Wildlife Falling Populations

A rapport from the World Wildlife Fund for Nature (WWF) on Thursday announced wildlife populations had declined at an unprecedented pace, plummeting 68% from 1970 to 2016. WWF said deforestation intended at making space for farming was the main contributor to wildlife population collapse. The organization came to this conclusion after tracking over 4000 species of vertebrates.


In WWF´s living planet index of two years ago, the organization had found wildlife had declined 60%. Today’s numbers show an even more worrying deterioration in wildlife populations.  “It is staggering,” said WWF International Director General Marco Lambertini. “It is ultimately an indicator of our impact on the natural world.”

The organization stated that in some regions, like Central and South America, the decline in population was over 90% in the last 50 years.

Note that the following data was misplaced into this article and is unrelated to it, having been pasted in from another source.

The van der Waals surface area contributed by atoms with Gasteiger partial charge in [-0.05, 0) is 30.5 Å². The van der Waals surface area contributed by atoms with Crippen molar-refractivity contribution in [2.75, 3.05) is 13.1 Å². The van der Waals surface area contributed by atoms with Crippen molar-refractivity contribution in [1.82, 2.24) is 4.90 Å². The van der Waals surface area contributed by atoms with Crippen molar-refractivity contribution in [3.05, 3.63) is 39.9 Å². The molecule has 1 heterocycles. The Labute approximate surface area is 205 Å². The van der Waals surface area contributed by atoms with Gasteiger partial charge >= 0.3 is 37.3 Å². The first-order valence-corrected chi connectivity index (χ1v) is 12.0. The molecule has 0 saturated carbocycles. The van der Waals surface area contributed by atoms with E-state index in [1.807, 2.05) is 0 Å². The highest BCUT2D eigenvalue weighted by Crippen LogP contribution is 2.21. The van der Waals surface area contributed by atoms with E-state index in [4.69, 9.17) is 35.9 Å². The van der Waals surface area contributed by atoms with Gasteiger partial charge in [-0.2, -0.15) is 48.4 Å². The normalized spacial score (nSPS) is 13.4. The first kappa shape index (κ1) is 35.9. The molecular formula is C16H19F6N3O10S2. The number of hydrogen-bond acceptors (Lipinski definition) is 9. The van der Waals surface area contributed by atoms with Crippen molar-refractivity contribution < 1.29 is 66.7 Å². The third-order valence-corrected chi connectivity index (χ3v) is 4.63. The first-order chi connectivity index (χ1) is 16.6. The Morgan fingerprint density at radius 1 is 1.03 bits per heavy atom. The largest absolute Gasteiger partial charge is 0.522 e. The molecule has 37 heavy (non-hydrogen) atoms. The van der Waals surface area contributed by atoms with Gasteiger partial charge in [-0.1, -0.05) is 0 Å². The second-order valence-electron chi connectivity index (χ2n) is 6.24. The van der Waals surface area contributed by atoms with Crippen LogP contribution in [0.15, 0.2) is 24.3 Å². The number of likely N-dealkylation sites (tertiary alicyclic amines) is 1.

“It’s an accelerating decrease that we’ve been monitoring for 30 years and it continues to go in the wrong direction,” Lambertini told AFP news agency.

Badly affected wildlife included Eastern lowland gorillas in the Democratic Republic of the Congo and the African grey parrot in Ghana.

Deforestation has also lead to a higher chance of humans contracting zoonotic diseases like Covid-19 and Ebola. “Forests really act as buffers to keep those diseases away from humans – and the more we destroy them, the more chances there are that we are going to unleash something that can have dire impacts on humanity.” Fran Price, leader of the global forest practice at WWF, told the Thomson Reuters Foundation.

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